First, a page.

Understanding proper equipment maintenance and safety is vital to preventing unwanted chemical spills, over-application or pesticide drift. Applicators need to take time to examine their equipment regularly for leaks, worn hoses and similar maintenance issues. They also need to exercise care when using the equipment since the equipment itself may pose dangers. 

Protect Yourself
Whether working with or maintaining equipment used to apply pesticides, follow the same safety precautions as you would when mixing, loading or applying a pesticide. Remember that pesticide equipment is contaminated with pesticide residues and presents a risk to the user or mechanic, even when it is not being used to make an application. Be prepared for accidental exposure to substances which may be in hoses, drain lines or pumps.

  • Consult the pesticide labels to determine what personal protective equipment (PPE) should be worn. When you are unsure of what pesticides are present, select PPE which provides the greatest protection. Anyone working on equipment should provide themselves with the same protection as the applicator or handler.
  • Before working on application equipment, remove any remaining pesticide from the holding tank. Drain all pipes and hoses of sprayers into a suitable container for future use (do not use a food container). This will reduce the chance of pesticides leaking, spilling or splashing onto you while working on the equipment.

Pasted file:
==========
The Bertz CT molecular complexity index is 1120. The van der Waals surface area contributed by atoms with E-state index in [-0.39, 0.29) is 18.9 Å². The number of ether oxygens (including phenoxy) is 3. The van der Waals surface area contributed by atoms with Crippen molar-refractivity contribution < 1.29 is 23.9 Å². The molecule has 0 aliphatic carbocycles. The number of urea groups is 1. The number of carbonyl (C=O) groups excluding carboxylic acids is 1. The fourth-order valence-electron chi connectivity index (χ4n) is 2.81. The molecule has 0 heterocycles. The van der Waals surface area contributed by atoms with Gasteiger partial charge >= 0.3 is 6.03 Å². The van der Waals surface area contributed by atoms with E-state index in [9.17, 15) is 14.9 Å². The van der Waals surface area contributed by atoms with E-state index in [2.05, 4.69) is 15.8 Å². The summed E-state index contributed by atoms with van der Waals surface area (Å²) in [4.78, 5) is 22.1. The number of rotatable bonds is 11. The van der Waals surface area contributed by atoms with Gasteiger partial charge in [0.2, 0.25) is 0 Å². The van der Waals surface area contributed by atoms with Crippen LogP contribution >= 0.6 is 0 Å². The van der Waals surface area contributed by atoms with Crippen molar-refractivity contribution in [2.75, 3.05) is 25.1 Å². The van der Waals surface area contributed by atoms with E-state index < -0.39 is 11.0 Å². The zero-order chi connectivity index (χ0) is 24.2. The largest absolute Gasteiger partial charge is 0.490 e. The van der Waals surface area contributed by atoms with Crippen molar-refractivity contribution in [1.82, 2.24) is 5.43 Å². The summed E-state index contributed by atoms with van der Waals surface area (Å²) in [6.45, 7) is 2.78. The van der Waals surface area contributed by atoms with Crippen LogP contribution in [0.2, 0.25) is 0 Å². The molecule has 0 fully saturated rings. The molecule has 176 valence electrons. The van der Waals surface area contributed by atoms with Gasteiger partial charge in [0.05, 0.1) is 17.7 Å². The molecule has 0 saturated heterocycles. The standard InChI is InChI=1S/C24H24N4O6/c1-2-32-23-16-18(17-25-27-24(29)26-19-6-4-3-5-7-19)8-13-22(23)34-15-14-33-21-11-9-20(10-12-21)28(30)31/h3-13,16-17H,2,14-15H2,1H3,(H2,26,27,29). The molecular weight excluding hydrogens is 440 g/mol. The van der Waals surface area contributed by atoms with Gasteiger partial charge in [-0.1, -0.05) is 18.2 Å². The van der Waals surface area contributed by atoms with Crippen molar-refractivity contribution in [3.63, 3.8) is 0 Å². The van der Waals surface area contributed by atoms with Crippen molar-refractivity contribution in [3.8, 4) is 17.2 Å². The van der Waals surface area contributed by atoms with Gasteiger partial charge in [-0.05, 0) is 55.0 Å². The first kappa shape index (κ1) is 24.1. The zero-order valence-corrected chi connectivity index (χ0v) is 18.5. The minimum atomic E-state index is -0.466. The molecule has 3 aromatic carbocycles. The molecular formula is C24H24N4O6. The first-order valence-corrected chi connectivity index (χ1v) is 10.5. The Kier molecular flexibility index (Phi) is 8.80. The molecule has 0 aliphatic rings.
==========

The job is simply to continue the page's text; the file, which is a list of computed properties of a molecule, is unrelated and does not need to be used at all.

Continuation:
• Have an emergency eyewash kit nearby as well as decontamination supplies such as soap, a clean towel, a clean change of clothes and an adequate supply of clean water which can be used for washing.
  • Train other family members or employees as well as yourself about emergency first aid for pesticide exposure and when to contact emergency responders if exposure occurs.
  • Wash hands before eating, drinking, smoking, touching eyes or using the toilet. Don’t spread pesticides. Remove pesticide-contaminated clothes right away. Wash them separately from other clothing.

General Equipment Maintenance
When performing routine maintenance, cleaning or repairs, you should consult the equipment’s user manual (if provided) or contact the manufacturer or vendor for information specific to your equipment.

  • Create a repair kit which contains basic tools necessary for small field repairs as well as replacement parts. These parts might include spare nozzles, pipe clamps, pressure gauges, anti-drip diaphragms, pump diaphragms and valves. For sprayers powered by small gas engines, keep spare pull string available. To determine which tools should be in the kit for routine repairs and maintenance, examine the sprayer and attachments. For small hand sprayers or backpack sprayers, an adjustable wrench (crescent), pliers, allen head wrench set, flat head screwdriver and Phillips head screwdriver may be sufficient. A multi-tool kit containing these tools may be the best option for keeping them together. If working away from your home, shop or farm, keep the kit with the equipment.
  • Check nozzles for obstructions and remove any soil, dirt or debris. Use a soft-bristled brush when cleaning nozzles. Replace worn nozzles.
  • Clean the sprayer regularly. 

Hand-Held or Backpack Sprayers

Spreaders 

Mounted, PTO-Driven Sprayers or Agricultural Sprayers 

Stop Leaks Before They Occur

  • DO NOT drag the spray gun.